On the point of view of ethics, in the aspect of guilt, Sheehan resigned because there was a degree of truth in some, if not all, of the allegations. For an individual in such a situation, the most ethical thing to do is resign. Resignation out of guilt may have different motivations. First, resignation may be motivated by the absolution of one’s guilt. In the event of real guilt, Sheehan must have thought that resignation was a form of atonement for the offenses she committed during her service. Second, her resignation was ethical if it could give more happiness to a great number of people. If she stayed she could have hurt more people with her action, then resignation was right. However, if Sheehan was not guilty, her resignation may be motivated either by protecting others or self-interests. In other words, she may have resigned not because of guilt but because she did not want to drag her family or loved ones into her predicament, thereby inconveniencing them. Or, whatever the case may be, she did not want to be caught up in the limits and uncertainties of administrative life more than she already was (29). She may have had enough of the hoopla and wanted peace of mind for herself, if the offer of money (after resignation) was not what motivated her.
If she was guilty, resignation was the right course – but it should not end there. Sheehan would not be pardoned just because she resigned. If she really was guilty, what she should have done was confess to the authorities and answer for them in accordance with the law. If the law requires she goes to jail for a certain period because of her crimes, then she should. If there are other ways through which she can atone for her sins, perhaps like community service and such, then it would have been all right if she took that option too. It would be most ethical to pledge not to repeat the same offenses so as not to inconvenience and hurt other people. Yet if Sheehan was actually innocent, then resignation, for me, is still not the right solution. She signed the agreement without fuss. The moment she signed the agreement and then tendered her resignation, she waived her right to defend herself and prove her innocence. The agreement’s contents made her acknowledge that she did not suffer any form of discrimination or injustices. The fact that she was asked to resign meant that there was coercion or unfairness in some way. That was not ethical, if she was innocent, because she did not fight for the truth and defend herself. Rather than resign silently, she should have fought for the truth.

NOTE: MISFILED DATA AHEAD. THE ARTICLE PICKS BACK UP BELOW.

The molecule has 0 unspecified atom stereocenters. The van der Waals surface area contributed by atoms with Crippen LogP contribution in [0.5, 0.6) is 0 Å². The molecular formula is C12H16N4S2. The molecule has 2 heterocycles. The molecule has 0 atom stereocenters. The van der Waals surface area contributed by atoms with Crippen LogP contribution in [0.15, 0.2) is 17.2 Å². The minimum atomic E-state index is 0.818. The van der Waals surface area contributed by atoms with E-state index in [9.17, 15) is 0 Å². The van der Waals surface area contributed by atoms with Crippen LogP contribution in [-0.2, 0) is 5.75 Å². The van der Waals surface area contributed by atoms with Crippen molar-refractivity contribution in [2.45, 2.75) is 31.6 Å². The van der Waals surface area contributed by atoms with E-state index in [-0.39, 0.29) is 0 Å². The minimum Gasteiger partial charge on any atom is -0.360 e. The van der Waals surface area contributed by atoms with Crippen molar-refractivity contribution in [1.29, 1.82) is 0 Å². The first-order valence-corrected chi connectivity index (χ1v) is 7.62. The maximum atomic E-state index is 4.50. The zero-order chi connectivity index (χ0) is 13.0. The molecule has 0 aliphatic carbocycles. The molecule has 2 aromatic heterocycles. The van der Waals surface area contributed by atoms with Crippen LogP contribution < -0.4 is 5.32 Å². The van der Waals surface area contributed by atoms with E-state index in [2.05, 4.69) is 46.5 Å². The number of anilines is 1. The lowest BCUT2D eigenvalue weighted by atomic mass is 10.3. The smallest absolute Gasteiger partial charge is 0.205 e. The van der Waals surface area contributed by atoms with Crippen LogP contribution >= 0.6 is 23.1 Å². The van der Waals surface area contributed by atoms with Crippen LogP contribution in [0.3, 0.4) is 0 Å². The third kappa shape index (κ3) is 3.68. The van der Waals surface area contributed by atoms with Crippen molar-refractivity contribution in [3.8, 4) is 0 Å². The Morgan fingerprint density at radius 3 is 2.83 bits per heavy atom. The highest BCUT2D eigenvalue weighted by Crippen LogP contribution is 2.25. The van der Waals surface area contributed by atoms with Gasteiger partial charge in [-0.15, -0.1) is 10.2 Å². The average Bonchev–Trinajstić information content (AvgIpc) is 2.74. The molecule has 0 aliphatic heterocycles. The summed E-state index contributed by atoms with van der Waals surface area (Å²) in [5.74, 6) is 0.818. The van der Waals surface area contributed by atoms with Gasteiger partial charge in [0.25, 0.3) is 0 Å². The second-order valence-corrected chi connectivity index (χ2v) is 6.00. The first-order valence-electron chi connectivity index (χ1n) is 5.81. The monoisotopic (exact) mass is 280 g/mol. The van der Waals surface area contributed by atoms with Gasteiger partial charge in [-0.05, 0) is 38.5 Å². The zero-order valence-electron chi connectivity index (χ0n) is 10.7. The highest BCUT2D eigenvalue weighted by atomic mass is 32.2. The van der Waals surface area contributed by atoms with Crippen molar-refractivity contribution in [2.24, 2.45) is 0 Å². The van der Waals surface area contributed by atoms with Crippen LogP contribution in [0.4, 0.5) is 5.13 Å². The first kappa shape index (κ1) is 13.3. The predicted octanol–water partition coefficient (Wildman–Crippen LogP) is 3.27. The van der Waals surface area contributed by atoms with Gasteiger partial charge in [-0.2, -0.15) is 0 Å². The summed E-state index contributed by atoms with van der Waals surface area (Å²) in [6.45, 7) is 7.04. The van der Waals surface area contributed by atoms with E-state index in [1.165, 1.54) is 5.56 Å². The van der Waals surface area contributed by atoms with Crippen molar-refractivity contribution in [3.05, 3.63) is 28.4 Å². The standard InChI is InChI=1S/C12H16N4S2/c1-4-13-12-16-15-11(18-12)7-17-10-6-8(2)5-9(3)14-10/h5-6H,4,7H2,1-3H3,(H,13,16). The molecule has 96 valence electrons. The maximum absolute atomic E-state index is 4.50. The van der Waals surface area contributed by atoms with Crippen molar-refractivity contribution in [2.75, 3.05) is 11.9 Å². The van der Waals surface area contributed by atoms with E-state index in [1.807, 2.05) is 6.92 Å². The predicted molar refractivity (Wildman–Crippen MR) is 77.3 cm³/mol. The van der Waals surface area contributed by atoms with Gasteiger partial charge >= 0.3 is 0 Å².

In my view, whether guilty or not, Sheehan should not have resigned. Guilt should be cured through legal and moral means. On one hand, her innocence should be proven. By resigning, whatever is the truth, she let injustice take over. Injustice is not the right option.
Martinez, Arlene. “Port Hueneme Police Chief Resigns Amid Alleged Improprieties.” Ventura Country Star 11 December 2012: 2A. Print.